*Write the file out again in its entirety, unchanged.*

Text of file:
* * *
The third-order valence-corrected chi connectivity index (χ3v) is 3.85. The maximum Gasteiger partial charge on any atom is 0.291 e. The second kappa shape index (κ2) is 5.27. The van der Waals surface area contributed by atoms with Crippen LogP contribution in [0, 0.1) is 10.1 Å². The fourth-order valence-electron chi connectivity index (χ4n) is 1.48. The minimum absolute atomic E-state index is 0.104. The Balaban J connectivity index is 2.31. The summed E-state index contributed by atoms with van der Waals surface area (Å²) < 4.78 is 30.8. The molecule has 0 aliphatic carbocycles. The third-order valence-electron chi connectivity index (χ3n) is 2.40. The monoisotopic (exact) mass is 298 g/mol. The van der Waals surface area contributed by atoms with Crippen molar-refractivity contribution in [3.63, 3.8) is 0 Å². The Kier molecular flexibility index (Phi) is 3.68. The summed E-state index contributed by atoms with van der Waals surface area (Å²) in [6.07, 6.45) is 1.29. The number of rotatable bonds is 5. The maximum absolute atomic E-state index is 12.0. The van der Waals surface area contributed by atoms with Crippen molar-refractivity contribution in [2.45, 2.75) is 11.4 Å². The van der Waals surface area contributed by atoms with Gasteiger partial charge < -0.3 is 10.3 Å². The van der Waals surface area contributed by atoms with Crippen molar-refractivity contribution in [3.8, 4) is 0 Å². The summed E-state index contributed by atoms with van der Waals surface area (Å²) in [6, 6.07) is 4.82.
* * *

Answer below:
The third-order valence-corrected chi connectivity index (χ3v) is 3.85. The maximum Gasteiger partial charge on any atom is 0.291 e. The second kappa shape index (κ2) is 5.27. The van der Waals surface area contributed by atoms with Crippen LogP contribution in [0, 0.1) is 10.1 Å². The fourth-order valence-electron chi connectivity index (χ4n) is 1.48. The minimum absolute atomic E-state index is 0.104. The Balaban J connectivity index is 2.31. The summed E-state index contributed by atoms with van der Waals surface area (Å²) < 4.78 is 30.8. The molecule has 0 aliphatic carbocycles. The third-order valence-electron chi connectivity index (χ3n) is 2.40. The monoisotopic (exact) mass is 298 g/mol. The van der Waals surface area contributed by atoms with Crippen molar-refractivity contribution in [3.63, 3.8) is 0 Å². The Kier molecular flexibility index (Phi) is 3.68. The summed E-state index contributed by atoms with van der Waals surface area (Å²) in [6.07, 6.45) is 1.29. The number of rotatable bonds is 5. The maximum absolute atomic E-state index is 12.0. The van der Waals surface area contributed by atoms with Crippen molar-refractivity contribution in [2.45, 2.75) is 11.4 Å². The van der Waals surface area contributed by atoms with Gasteiger partial charge < -0.3 is 10.3 Å². The van der Waals surface area contributed by atoms with Crippen molar-refractivity contribution in [3.8, 4) is 0 Å². The summed E-state index contributed by atoms with van der Waals surface area (Å²) in [6, 6.07) is 4.82.